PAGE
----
In yet another fine offering from the January/February issue of the Washington Monthly, our editor Haley Sweetland Edwards interviews MLK biographer Taylor Branch about a much-forgotten but momentous incident of Civil Rights history: King’s unsuccessful effort to convince John F. Kennedy to issue a “Second Emancipation Proclamation” (initially on the centennial of the First) declaring Jim Crow laws invalid as unconstitutional. The White House responded with a long series of evasions (and also more legitimate complaints of Cold War distractions), and King then shifted to a request that JFK issue the Declaration—now intended to be mainly hortatory rather than issuing a direct constitutional challenge—on New Year’s Day of 1963 (the 100th anniversary of the effective date of the Emancipation Proclamation). Nothing happened, of course, and according to Branch, this convinced King to dramatically change his strategy:
It was after Kennedy blew this second deadline that King realized he had nothing left to wait for. He had to “go for broke,” as he called it, and head down to Birmingham, Alabama, which was considered the toughest bastion of racism in the South. It’s hard for people to understand what a big leap that was for him, but one way of understanding it is that he didn’t tell his own father, or the board of his protest group, that he was going. He didn’t want them to try to stop him.
The outbreak of civil rights demonstrations in Alabama, and the brutal response of state and local authorities, generated vast sympathy (not just nationally but globally) for the civil rights movement as a whole. Only then, in June of 1963, did JFK propose major legislation tearing down Jim Crow. And it took, of course, Kennedy’s assassination (and LBJ’s legislative audacity) to create the atmosphere necessary for quick enactment of the Civil Rights Act as a legacy tribute to the slain president.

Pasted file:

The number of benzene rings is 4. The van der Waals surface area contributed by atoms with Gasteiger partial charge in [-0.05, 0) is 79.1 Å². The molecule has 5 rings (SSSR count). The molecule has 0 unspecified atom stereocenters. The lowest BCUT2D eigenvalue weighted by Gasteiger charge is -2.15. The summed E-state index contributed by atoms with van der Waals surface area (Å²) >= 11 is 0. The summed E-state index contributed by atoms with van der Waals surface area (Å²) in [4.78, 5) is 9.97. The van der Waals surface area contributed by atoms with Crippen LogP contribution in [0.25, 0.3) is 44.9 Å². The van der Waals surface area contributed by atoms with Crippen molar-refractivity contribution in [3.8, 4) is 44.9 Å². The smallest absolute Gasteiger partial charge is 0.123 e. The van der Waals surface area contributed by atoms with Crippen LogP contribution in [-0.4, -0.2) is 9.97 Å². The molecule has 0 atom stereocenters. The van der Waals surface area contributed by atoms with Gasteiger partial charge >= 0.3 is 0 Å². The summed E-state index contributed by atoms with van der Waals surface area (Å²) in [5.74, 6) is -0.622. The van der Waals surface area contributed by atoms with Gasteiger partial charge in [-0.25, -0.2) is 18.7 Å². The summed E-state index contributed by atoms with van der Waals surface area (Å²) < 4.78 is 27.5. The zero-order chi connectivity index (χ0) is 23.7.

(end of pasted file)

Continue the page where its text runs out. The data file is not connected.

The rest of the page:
Branch believes that King made the right decision in investing his hopes not in White House negotiations but in brave displays on the ground of the injustice and immorality of segregation. And that’s not just because JFK was too politically timid; the never-timid Johnson felt similarly, says Branch:
People are always tempted to say that presidents and leaders should supply all the initiative, but in fact what worked in the civil rights movement was the combination of an aroused citizenry, which claimed rights and changed the political mood, and responsive national leaders. President Johnson later said that if, at the right time, King and the priests and ministers who were risking their lives down in Selma changed the political climate enough, then I can and will propose the voting rights bill. And he did. And that was really the pinnacle of cooperation between citizens taking responsibility for their government and government leaders responding to a political climate—a political climate created by the citizens themselves.
On the eve of the annual MLK commemoration, that’s a lesson we need to learn all over again.
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